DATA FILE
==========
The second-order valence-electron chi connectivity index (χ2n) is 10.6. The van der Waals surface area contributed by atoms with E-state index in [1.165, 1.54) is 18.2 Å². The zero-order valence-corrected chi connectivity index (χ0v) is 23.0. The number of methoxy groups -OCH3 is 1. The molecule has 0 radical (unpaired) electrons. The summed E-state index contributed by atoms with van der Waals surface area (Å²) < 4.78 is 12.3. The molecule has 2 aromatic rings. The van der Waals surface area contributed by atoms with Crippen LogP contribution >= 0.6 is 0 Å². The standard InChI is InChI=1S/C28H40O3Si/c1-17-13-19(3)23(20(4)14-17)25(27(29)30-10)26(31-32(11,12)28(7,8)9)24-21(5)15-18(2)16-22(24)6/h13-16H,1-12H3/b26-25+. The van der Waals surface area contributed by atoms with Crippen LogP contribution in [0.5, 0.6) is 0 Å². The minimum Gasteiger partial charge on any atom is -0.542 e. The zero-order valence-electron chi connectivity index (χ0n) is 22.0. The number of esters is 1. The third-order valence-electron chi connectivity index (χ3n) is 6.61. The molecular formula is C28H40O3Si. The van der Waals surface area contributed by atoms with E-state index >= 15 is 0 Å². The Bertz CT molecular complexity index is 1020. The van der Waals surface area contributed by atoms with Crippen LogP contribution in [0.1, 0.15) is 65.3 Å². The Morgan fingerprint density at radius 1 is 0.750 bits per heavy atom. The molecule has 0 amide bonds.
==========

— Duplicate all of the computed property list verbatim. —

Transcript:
The second-order valence-electron chi connectivity index (χ2n) is 10.6. The van der Waals surface area contributed by atoms with E-state index in [1.165, 1.54) is 18.2 Å². The zero-order valence-corrected chi connectivity index (χ0v) is 23.0. The number of methoxy groups -OCH3 is 1. The molecule has 0 radical (unpaired) electrons. The summed E-state index contributed by atoms with van der Waals surface area (Å²) < 4.78 is 12.3. The molecule has 2 aromatic rings. The van der Waals surface area contributed by atoms with Crippen LogP contribution >= 0.6 is 0 Å². The standard InChI is InChI=1S/C28H40O3Si/c1-17-13-19(3)23(20(4)14-17)25(27(29)30-10)26(31-32(11,12)28(7,8)9)24-21(5)15-18(2)16-22(24)6/h13-16H,1-12H3/b26-25+. The van der Waals surface area contributed by atoms with Crippen LogP contribution in [0.5, 0.6) is 0 Å². The minimum Gasteiger partial charge on any atom is -0.542 e. The zero-order valence-electron chi connectivity index (χ0n) is 22.0. The number of esters is 1. The third-order valence-electron chi connectivity index (χ3n) is 6.61. The molecular formula is C28H40O3Si. The van der Waals surface area contributed by atoms with E-state index >= 15 is 0 Å². The Bertz CT molecular complexity index is 1020. The van der Waals surface area contributed by atoms with Crippen LogP contribution in [0.1, 0.15) is 65.3 Å². The Morgan fingerprint density at radius 1 is 0.750 bits per heavy atom. The molecule has 0 amide bonds.